Loyalty-inspiring psychobilly trio Tiger Army returns to Chico after a two-year absence
Perhaps it’s that combination of stand-up bass, slide guitar and Nick 13’s rough old-school vocals that inspires people to get Tiger Army logos and lyrics permanently inked on their skin. As with the band’s fans, the retro-inspired psychobilly genre is a way of life for guitarist and vocalist Nick 13.
Mr. 13, stand-up bassist Jeff Roffredo and drummer James Meza, will hit Chico as part of the band’s West Coast tour, after it returns from Europe (where it was recently kicked off a tour with Morrissey for not having the right vibe, according to a BBC article). The tour will likely be Tiger Army’s last before hitting the studio to record the follow-up to 2004’s Tiger Army III: Ghost Tigers Rise on Hellcat Records (Rancid, Dropkick Murphys, HorrorPops). Nick 13 spoke with the CN&R about psychobilly, monster cereal and classic horror flicks.
CN&R: I noticed the tattoo photos on the band’s Web site. What about Tiger Army do you think drives fans to get tattoos of the band’s logo and lyrics?
I think our fans feel a deep emotional connection to music, and it’s something that I understand and respect as I’ve always felt it, too. I think the main commonality is a sense of individualism: aside from that our fans are young and old, male and female, from almost every different subculture of rock ‘n’ roll you can think of, from Goth to hardcore.
A lot of fans seemed to think the last album was different from previous albums. Do you think fans will be surprised by the next album?
We are actually still writing the fourth album. Each of our albums has been a progression in sound, and that’s not going to change with the upcoming record. There will be some surprises, some new things. I like to hold on to the core elements of the band’s sound while at the same time pushing it in new directions.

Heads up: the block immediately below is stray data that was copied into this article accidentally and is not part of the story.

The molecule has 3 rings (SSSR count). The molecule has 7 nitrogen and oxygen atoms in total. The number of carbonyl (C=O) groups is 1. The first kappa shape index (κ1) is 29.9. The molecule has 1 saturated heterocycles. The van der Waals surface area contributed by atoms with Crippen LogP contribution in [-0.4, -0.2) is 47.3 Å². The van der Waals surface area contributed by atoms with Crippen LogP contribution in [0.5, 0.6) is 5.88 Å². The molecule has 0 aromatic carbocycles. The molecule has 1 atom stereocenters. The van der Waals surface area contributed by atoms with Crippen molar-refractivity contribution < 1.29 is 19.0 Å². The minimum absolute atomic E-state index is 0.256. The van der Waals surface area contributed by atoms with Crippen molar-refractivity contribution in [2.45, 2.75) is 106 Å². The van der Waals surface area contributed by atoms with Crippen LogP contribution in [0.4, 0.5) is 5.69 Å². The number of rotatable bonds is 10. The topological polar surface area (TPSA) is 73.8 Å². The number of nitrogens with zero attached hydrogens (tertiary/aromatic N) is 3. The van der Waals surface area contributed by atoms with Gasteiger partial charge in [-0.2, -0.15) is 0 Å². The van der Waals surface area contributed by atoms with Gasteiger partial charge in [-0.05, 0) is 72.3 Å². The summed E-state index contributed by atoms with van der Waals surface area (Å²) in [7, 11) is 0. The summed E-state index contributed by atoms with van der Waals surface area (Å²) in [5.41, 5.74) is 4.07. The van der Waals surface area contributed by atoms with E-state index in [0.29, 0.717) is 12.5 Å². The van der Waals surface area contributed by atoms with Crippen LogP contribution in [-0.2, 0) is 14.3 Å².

A couple of years ago drummer Fred Hell (drummer for Union of the Dead) left the band after being shot four times. Will it be weird playing in Fred’s hometown without him?
It will be strange. We played there before he was in the band, of course, but I always associate Chico with Fred. Union of the Dead actually set up a show for us at the Zocalo Room in 1999 on our first tour. I’m glad there’s a venue for us to play now; we haven’t been to Chico since the last time we played The Brick Works two years ago.
How do you feel about being classified as a psychobilly band?
I don’t have a problem with the psychobilly label, but to be honest, I don’t care what people call it. That’s still the best description if you’re limited to one word, but it would take a lot more than a single word to describe our sound. It’s part early punk, part early rock ‘n’ roll, part ‘80s dark pop and post punk. The energy of the live side is influenced by a lifetime of listening to and watching hardcore punk bands. I don’t think anyone does exactly what we do in any scene.
I read that you’re a fan of horror movies. Seen any good ones lately?
It’s funny. I can’t think of any new horror movies that I’ve seen recently. Some all-time faves are Dracula, White Zombie, Psycho and Carnival of Souls. Please note that three out of the four have been remade—and the remakes suck.
I also read that you collect Frankenberry Cereal monster action figures. What’s the latest addition to your collection?
I do like monster cereal, and if I see something related that’s cool I’ll pick it up, but I don’t really collect it. I don’t really collect anything that seriously, but I do spend a lot of time looking at mid-century furniture, art, vintage Halloween monster stuff and so on. I have to really like something to buy it, though. I have way too much junk.